- fungus (usually in immunocompromised individual)


What is inflammation of the meninges?

- meningitis
- inflammation of leptomeninges and CSF
- pyogenic meningitis (pus forming bacterial infection)


What encephalitis?

- inflammation of brain parenchyma
- brain abcess


What is inflammation of both meninges and parenchyma?



What are demyelinating diseases?

- acquired condition characterised by preferential damage of myelin, with relative preservation of axons
- clinical presentation due to loss of transmission of electrical impulses
-- immunological (MS: body hasn't necessarily learnt that myelin is a self antigen due to it being an immune privileged site, presentation will depend on which axons are attacked, not a set pattern of disease)
-- infection (JC infection oligodendrocytes, dysfunction and death of these cells and hence myelin)
-- inherited (leukodystrophies, aberrant production of myelin, less well myelinated axons)


What are degenerative disorders?

- diseases of grey matter
- progressive loss of neurons (2º white matter change)

- selective targeting of neuronal groups

- commonly associated with protein aggregates

- symptomatic/anatomic – based on the region affected and associated symptoms
-- alzheimer's disease
-- parkinson's disease
-- pick disease (dementia type)

- pathologic - based on the type of inclusion
-- e.g. tauopathies

- limited capacity for repair

one of the biggest challenges with NGD disorders is that clinical symptoms arise long after significant cell loss


What are genetic metabolic diseases that affect the CNS?

- genetic defect that results in abnormal protein formation or reduced gene product
- protein = enzyme
-- reduced activity
-- reduced amount
- accumulation of the substrate
- metabolic block and decreased end-product
- failure inactive a tissue damaging substrate
- effects organs where
-- tissue to be degraded is found
-- location where degradation occurs

neuronal storage disease
- deficiency of enzyme involved in catabolism of sphingolipids, mucopolysaccharides and mucolipids
- accumulation of substrate within lysosomes causes neuronal death

- myelin abnormalities (synthesis or turnover)
- diffuse involvement of white matter


What are toxic and acquired metabolic diseases?

the toxicity of chemicals is affected by the age, genetic predisposition and sensitivity of the exposed tissue to injury
- vitamin deficiencies
- metabolic disturbances
-- hyperglycemia in the setting of uncontrolled diabetes
- toxic disorders
-- carbon dioxide, methanol/ethanol, radiation
-- idiopathic Parkinson's disease caused by toxic exposure to MPTP

even if other cells are affected neurons can't regenerate - so damage to neurons more damaging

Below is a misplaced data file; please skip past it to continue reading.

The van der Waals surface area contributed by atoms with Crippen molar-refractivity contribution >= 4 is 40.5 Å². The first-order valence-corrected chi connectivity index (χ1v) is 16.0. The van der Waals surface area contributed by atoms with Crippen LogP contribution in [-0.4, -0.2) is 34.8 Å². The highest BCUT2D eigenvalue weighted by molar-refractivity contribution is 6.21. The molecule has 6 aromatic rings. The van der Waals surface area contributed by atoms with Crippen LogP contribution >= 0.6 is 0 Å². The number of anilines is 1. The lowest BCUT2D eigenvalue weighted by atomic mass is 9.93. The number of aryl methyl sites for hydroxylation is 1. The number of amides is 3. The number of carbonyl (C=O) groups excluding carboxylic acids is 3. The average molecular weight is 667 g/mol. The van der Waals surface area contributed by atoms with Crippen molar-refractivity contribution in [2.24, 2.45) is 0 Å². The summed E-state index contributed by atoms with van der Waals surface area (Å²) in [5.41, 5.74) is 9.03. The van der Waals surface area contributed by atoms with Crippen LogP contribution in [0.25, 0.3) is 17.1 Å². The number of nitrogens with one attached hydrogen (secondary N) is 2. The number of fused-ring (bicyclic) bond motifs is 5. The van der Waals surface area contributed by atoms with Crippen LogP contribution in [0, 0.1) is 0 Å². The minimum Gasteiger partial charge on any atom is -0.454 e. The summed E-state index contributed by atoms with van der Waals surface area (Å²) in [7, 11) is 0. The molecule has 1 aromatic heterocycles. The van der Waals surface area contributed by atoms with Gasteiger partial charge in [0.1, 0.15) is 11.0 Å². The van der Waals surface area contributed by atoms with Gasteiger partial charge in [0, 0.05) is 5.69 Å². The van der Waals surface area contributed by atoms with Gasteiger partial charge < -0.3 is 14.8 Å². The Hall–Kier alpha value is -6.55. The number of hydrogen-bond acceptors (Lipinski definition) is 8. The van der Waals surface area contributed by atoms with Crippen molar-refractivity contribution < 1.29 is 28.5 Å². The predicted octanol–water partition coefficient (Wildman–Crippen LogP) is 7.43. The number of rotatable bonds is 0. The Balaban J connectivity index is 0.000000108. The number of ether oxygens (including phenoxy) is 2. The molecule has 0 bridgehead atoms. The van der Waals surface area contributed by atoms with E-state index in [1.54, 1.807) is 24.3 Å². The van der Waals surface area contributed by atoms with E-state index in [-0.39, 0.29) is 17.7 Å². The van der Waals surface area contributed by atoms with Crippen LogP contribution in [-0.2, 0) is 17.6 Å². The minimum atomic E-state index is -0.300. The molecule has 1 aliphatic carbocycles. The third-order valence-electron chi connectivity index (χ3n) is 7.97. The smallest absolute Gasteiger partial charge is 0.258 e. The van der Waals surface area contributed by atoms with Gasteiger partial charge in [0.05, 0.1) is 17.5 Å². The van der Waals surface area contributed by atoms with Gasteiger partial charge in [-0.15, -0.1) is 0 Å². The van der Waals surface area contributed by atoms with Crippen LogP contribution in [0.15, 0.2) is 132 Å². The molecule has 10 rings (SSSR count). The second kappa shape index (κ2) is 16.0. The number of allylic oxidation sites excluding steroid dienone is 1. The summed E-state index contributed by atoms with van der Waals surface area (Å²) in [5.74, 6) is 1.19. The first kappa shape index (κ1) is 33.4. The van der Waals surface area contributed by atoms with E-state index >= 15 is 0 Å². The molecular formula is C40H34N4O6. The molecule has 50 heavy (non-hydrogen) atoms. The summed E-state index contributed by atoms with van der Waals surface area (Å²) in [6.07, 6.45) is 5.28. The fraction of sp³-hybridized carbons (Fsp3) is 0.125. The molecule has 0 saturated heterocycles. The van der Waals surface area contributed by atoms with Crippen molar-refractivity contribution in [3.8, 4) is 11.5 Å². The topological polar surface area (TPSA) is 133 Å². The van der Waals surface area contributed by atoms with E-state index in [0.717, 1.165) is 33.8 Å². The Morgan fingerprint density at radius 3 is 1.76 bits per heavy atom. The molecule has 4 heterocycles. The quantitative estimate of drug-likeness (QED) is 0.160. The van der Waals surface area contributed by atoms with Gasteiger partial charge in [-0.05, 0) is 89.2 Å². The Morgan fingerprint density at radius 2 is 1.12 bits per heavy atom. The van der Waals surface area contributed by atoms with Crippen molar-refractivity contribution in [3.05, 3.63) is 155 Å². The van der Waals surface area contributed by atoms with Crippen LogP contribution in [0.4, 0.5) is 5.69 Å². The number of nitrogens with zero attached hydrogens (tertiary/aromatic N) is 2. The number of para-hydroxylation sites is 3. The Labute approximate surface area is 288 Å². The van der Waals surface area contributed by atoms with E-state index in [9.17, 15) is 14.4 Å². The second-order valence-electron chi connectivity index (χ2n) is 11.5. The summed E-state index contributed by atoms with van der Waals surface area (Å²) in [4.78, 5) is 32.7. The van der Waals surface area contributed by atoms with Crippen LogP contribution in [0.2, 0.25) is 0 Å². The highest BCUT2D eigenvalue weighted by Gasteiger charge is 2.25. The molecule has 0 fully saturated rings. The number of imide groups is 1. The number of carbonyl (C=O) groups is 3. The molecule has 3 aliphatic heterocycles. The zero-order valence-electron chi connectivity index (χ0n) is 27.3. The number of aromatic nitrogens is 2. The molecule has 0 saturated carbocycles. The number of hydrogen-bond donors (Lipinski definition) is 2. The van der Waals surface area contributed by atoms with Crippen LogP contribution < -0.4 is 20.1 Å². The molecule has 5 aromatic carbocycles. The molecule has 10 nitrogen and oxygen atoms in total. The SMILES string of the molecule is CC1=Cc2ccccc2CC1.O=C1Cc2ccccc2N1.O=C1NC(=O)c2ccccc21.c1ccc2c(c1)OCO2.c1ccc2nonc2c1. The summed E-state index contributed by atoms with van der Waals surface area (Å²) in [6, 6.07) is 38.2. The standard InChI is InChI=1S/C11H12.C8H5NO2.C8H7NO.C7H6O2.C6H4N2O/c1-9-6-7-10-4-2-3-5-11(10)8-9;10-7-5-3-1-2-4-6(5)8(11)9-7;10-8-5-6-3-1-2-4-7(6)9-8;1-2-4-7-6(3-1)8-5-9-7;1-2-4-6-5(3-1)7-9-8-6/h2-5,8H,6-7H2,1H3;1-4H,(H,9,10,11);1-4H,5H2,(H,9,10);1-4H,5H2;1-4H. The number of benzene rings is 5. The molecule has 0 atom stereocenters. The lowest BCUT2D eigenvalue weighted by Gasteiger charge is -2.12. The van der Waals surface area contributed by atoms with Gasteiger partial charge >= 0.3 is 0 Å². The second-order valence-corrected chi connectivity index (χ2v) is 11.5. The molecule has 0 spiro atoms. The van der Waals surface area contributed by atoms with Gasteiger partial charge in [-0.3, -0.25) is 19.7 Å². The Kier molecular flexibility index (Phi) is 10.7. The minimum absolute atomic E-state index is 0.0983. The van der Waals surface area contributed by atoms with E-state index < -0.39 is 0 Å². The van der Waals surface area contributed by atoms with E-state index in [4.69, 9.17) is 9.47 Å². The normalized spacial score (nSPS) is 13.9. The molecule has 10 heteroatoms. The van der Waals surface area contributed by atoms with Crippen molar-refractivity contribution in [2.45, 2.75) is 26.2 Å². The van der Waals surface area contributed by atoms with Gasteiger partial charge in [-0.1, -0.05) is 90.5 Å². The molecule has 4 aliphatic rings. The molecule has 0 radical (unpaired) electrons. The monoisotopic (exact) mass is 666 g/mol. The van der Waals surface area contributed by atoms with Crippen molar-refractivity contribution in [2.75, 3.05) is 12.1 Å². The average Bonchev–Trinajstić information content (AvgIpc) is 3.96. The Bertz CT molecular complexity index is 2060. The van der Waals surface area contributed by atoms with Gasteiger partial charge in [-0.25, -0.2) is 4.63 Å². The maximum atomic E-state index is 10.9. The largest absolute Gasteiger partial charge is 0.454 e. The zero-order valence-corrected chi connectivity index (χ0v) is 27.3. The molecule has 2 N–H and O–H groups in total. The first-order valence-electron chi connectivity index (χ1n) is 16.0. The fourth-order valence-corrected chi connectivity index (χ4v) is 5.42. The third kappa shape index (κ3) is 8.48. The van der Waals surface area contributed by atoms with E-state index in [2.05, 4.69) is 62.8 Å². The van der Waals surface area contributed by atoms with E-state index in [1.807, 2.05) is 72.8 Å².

What is MPTP induced parkinsonism?

- four people developed marked parkinsonism after using an illicit drug (synthetic heroin) intravenously
- analysis of the substance injected by two of these patients revealed primarily 1-methyl-4-phenyl-1,2,5,6-tetrahydropyridine (MPTP, a by product of drug synthesis)
- selective damage of cells in the substantia nigra


What are tumours of the CNS?

consequences unique to tumours of CNS
- confined
- location
-- benign or malignant

- astrocytomas
- oligodendrogliomas
- ependymomas

neuronal tumours
metastatic tumours


What questions should be considered when looking CNS injury?

what are the consequences of CNS trauma?

how does the structure/function of the brain protect from injury?

does the structure/function of the brain contribute to the injury?


What is traumatic brain injury?

an alteration in brain function, or other evidence of brain pathology, caused by an external force
- head striking or being struck by an object
- rapid acceleration or deceleration of brain
- penetration of the brain by a foreign object
- exposure to forces associated with blasts

not acquired brain injuries due to cerebrovascular, neoplastic, or neurodegenerative conditions

not a head injury, which might be limited to damage to the face or scalp


What is the primary injury?

mechanical damage

protection by:
- skull
-- external force will make contact with skull which protects the brain from mechanical stress
-- shock-absorbing

a blow to the surface of the brain resulting in lesion at
- point of contact
- diametrically opposed
- both

a blow to surface of the brain that causes shearing, tearing or stretching


What is primary mechanical injury?

- crest of mechanical injury are most vulnerable to direct injury
- acute neuronal injury
- axonal swelling close to or distant from site of damage
- haemorrhage


What is secondary injury?

- secondary injury mechanisms include a wide variety of processes including initiation of inflammatory and immune processes
- pro-inflammatory molecules such as nitric oxide, prostaglandins, reactive oxygen and nitrogen species, proinflammatory cytokines
- these can lead to lipid peroxidation, BBB disruption or the development of oedema
- the associated increase in intracranial pressure ICP can contribute to local hypoxia and ischaemia, secondary haemorrhage and herniation and additional neuronal cell death via necrosis or apoptosis


What is inflammation in the brain?

following injury
- activation of endothelial cells and associated cells (astrocytes)
- reduced tight junction integrity
- formation of transendothelial channels
- migration of leukocytes


What causes raised intracranial pressure?

- brain and spinal cord are protected by rigid compartment
- injury may increase the volume of the brain
-- brain oedema
-- increased CSF volume (hydrocephalus)
-- focally expanding lesion (tumour or haemorrhage)
- absence of lymphatic drainage
- volume initially compensated by compression of veins and displacement of CSF
- raised intracranial pressure
- herniation


What is herniation due to intracranial pressure?

- the cranial vault is rigid (skull) and divided by rigid dural folds (meninges)
- brain may be displaced by localised expansion (herniation)
- tonsillar (downward cerebellar)
-- life threatening
-- brain stem compression
-- compromises respiratory and cardiac centres


What is the potential for brain repair?

Adult neural stem cell (NSC)
- capable of self-renewal by cell-division
- capable of differentiation
- subventricular zone (SVZ) and subgranular zone (SGZ)
- in vitro
-- stem cell potential
-- self renewing neurospheres
-- neurons, astrocytes, oligodendrocytes
- in vivo
-- low frequency of division
-- generate neurons

NG2 glia
- dispersed throughout the adult brain parenchyma
- generate differentiated myelinating oligodendrocytes


What was NSC treatment of MPTP lesion?

- hNSCs implanted into the striatum showed a remarkable migratory ability and were found in the substantia nigra, where a small number appeared to differentiate into dopamine neurons